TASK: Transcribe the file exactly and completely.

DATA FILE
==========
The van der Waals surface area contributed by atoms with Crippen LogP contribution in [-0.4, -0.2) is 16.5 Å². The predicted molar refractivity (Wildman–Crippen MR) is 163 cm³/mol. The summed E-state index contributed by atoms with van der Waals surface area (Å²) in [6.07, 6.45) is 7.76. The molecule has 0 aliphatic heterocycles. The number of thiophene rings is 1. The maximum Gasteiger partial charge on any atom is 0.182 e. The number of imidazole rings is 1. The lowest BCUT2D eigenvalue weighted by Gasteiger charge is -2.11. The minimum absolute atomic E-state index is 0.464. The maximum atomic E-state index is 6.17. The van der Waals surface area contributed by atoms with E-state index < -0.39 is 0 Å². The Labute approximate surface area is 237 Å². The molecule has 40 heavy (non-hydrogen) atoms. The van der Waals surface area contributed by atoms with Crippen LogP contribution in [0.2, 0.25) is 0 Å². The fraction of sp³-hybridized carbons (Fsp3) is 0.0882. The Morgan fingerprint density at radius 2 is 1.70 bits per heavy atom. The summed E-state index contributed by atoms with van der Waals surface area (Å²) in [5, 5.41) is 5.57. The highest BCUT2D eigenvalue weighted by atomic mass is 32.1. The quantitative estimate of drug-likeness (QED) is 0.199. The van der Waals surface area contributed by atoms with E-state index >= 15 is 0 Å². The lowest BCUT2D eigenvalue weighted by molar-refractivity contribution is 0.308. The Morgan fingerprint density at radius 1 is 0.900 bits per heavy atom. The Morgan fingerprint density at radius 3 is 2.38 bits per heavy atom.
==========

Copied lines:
The van der Waals surface area contributed by atoms with Crippen LogP contribution in [-0.4, -0.2) is 16.5 Å². The predicted molar refractivity (Wildman–Crippen MR) is 163 cm³/mol. The summed E-state index contributed by atoms with van der Waals surface area (Å²) in [6.07, 6.45) is 7.76. The molecule has 0 aliphatic heterocycles. The number of thiophene rings is 1. The maximum Gasteiger partial charge on any atom is 0.182 e. The number of imidazole rings is 1. The lowest BCUT2D eigenvalue weighted by Gasteiger charge is -2.11. The minimum absolute atomic E-state index is 0.464. The maximum atomic E-state index is 6.17. The van der Waals surface area contributed by atoms with E-state index < -0.39 is 0 Å². The Labute approximate surface area is 237 Å². The molecule has 40 heavy (non-hydrogen) atoms. The van der Waals surface area contributed by atoms with Crippen LogP contribution in [0.2, 0.25) is 0 Å². The fraction of sp³-hybridized carbons (Fsp3) is 0.0882. The Morgan fingerprint density at radius 2 is 1.70 bits per heavy atom. The summed E-state index contributed by atoms with van der Waals surface area (Å²) in [5, 5.41) is 5.57. The highest BCUT2D eigenvalue weighted by atomic mass is 32.1. The quantitative estimate of drug-likeness (QED) is 0.199. The van der Waals surface area contributed by atoms with E-state index >= 15 is 0 Å². The lowest BCUT2D eigenvalue weighted by molar-refractivity contribution is 0.308. The Morgan fingerprint density at radius 1 is 0.900 bits per heavy atom. The Morgan fingerprint density at radius 3 is 2.38 bits per heavy atom.